Five years ago, the group that approves new emoji rejected one for climate change. It’s time for them to rethink that decision.
After a summer of drought, floods, fire and heat waves — one that isn’t even over yet — the consequences of climate change are becoming more apparent, and a growing number of people are experiencing climate anxiety.
Obviously, the real solution is to deal with the mess by rapidly decreasing carbon emissions and working on technologies to remove at least some of the carbon people have released since the start of the Industrial Revolution. We’re making some headway, though it’s not yet enough.
That’s left many people powerless. While there are some things that they can do to take action, there’s another coping mechanism at hand, one that’s super easy to do — talk about it.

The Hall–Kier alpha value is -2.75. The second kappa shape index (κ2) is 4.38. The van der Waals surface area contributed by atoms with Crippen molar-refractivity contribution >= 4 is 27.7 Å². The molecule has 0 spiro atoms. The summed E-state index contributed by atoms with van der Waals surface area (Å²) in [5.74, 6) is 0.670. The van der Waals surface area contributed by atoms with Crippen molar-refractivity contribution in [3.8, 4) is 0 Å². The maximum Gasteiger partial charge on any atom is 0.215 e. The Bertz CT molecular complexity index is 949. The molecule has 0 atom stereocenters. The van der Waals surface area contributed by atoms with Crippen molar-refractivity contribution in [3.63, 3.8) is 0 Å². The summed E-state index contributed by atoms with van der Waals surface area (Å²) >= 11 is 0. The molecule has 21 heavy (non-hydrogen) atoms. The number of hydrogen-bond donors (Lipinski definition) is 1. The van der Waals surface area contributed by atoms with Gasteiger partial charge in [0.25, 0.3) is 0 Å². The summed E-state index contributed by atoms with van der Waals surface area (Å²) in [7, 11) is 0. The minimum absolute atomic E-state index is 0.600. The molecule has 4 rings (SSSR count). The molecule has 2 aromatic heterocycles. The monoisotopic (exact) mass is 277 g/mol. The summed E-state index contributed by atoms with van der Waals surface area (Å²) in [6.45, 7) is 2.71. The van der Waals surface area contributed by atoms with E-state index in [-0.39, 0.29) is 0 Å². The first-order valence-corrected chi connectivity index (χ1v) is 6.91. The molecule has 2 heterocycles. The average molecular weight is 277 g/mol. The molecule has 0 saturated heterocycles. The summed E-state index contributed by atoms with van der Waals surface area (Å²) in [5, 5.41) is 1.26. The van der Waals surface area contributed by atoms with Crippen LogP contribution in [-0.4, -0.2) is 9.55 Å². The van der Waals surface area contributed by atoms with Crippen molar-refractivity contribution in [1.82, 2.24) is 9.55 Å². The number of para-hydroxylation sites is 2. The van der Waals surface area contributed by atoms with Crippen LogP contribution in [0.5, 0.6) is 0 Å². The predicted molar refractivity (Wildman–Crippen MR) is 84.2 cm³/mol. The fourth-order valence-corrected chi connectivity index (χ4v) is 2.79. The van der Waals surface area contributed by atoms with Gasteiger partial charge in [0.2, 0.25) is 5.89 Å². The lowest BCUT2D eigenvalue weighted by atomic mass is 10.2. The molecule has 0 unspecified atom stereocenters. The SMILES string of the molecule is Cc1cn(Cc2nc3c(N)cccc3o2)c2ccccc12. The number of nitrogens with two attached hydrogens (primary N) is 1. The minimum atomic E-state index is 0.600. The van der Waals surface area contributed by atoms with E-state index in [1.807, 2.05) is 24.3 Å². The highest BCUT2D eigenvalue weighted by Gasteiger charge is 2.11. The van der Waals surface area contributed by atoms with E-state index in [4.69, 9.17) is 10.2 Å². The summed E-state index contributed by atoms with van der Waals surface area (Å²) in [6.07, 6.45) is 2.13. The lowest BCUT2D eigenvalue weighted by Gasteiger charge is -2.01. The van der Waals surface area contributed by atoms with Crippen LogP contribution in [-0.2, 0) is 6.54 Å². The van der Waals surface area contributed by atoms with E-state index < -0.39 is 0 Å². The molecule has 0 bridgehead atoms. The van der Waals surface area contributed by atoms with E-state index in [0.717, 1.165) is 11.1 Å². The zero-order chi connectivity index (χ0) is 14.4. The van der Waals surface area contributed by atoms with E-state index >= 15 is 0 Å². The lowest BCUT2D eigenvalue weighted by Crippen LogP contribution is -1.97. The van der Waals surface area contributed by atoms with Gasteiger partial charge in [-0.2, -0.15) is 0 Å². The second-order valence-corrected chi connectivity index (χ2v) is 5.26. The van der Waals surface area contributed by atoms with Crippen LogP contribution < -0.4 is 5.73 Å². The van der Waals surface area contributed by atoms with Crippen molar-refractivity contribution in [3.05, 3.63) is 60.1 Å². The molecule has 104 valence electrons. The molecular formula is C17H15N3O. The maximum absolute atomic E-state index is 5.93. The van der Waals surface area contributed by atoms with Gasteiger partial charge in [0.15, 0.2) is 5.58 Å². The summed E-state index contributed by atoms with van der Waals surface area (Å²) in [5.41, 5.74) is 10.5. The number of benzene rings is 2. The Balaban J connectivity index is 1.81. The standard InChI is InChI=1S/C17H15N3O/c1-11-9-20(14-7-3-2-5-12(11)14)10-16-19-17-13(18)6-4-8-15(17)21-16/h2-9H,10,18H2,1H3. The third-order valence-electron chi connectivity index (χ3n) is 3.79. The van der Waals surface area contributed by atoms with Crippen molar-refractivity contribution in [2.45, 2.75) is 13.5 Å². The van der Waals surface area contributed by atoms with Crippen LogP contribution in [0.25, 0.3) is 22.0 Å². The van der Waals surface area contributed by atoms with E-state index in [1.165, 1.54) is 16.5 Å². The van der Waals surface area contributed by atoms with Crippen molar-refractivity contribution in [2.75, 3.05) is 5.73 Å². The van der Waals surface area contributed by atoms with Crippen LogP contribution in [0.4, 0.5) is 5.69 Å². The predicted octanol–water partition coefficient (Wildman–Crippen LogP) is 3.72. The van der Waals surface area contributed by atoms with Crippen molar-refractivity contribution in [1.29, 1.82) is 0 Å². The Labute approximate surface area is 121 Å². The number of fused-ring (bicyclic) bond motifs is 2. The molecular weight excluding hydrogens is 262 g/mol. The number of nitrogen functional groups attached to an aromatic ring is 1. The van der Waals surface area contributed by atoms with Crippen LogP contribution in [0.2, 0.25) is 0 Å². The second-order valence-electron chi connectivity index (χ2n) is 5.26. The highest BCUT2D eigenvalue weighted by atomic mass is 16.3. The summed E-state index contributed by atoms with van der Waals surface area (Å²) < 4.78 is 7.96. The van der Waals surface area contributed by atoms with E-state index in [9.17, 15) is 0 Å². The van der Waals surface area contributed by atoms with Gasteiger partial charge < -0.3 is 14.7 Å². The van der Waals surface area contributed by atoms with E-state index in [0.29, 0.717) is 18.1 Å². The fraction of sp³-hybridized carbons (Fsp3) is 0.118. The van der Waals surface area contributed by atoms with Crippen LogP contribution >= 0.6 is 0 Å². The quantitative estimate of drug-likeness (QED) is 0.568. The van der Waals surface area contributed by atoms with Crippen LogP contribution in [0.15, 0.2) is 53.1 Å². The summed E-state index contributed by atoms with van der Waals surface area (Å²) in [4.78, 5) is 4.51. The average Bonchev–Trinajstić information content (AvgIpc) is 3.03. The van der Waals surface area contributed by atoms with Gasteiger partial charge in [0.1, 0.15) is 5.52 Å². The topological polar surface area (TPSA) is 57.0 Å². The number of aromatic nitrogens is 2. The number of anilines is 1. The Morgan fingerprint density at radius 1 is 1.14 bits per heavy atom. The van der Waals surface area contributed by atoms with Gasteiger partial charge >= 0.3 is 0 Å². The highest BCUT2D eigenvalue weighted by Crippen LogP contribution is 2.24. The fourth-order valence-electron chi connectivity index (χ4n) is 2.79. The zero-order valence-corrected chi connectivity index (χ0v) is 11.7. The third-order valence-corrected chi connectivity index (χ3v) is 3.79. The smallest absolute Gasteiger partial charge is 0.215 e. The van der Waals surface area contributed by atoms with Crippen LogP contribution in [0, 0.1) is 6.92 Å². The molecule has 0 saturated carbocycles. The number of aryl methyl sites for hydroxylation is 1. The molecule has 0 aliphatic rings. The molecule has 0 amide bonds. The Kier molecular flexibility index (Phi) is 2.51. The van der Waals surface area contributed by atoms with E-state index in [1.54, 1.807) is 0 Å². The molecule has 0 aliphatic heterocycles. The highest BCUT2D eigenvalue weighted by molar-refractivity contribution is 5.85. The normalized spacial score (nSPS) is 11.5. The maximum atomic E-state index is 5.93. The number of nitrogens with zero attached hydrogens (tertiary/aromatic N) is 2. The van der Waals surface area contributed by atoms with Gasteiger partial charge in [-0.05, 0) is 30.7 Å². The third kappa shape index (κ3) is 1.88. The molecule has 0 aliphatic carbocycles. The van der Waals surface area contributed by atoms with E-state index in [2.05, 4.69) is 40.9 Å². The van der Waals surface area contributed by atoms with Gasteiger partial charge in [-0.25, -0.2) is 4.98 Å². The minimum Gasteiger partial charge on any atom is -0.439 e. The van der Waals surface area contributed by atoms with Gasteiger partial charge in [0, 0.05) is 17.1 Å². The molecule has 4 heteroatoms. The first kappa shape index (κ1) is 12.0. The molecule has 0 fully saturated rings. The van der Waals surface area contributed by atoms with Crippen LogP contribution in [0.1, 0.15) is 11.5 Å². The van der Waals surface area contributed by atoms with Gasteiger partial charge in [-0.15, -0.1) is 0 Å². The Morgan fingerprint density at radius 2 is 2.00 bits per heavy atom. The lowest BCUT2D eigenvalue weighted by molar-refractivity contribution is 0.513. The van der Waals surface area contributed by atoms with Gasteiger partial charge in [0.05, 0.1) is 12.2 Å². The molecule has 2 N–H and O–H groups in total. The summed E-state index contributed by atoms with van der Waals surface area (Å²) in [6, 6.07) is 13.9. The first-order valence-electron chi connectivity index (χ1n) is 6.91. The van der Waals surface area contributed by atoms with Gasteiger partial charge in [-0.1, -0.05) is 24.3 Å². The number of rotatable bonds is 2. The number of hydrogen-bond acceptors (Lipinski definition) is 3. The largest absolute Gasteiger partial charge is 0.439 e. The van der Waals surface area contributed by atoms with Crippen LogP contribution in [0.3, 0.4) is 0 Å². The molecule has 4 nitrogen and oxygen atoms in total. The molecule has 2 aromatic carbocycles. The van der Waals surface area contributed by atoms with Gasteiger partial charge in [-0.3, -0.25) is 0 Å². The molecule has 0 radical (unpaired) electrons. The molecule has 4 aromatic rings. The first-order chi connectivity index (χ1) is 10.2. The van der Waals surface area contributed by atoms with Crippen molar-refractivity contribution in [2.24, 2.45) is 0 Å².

Yet that’s exactly what people aren’t doing. A supermajority of Americans rarely or never talk about climate change, according to the Yale Program on Climate Change Communication, while only 35% talk about it “at least occasionally.”
That needs to change, if not for the sake of the climate, then for the sake of our mental health. In a 2021 survey of young people (16 to 25) in 10 countries, 59% said they were very or extremely about climate change. Some 45% said it was affecting their daily lives and not in a good way.
There are many ways to talk about climate change, many of which have been tried, yet society as a whole is still failing to break the taboo. We need to be able to convey anxiety, guilt, rage or any other emotion associated with climate change in a way that’s simple and straightforward. We need a climate change emoji.
It’s kind of that the Unicode Technical Committee, which approves new emoji, hasn’t given one the green light. In fact, UTC has gone on record dismissing the idea of a climate change emoji, a proposal in 2017.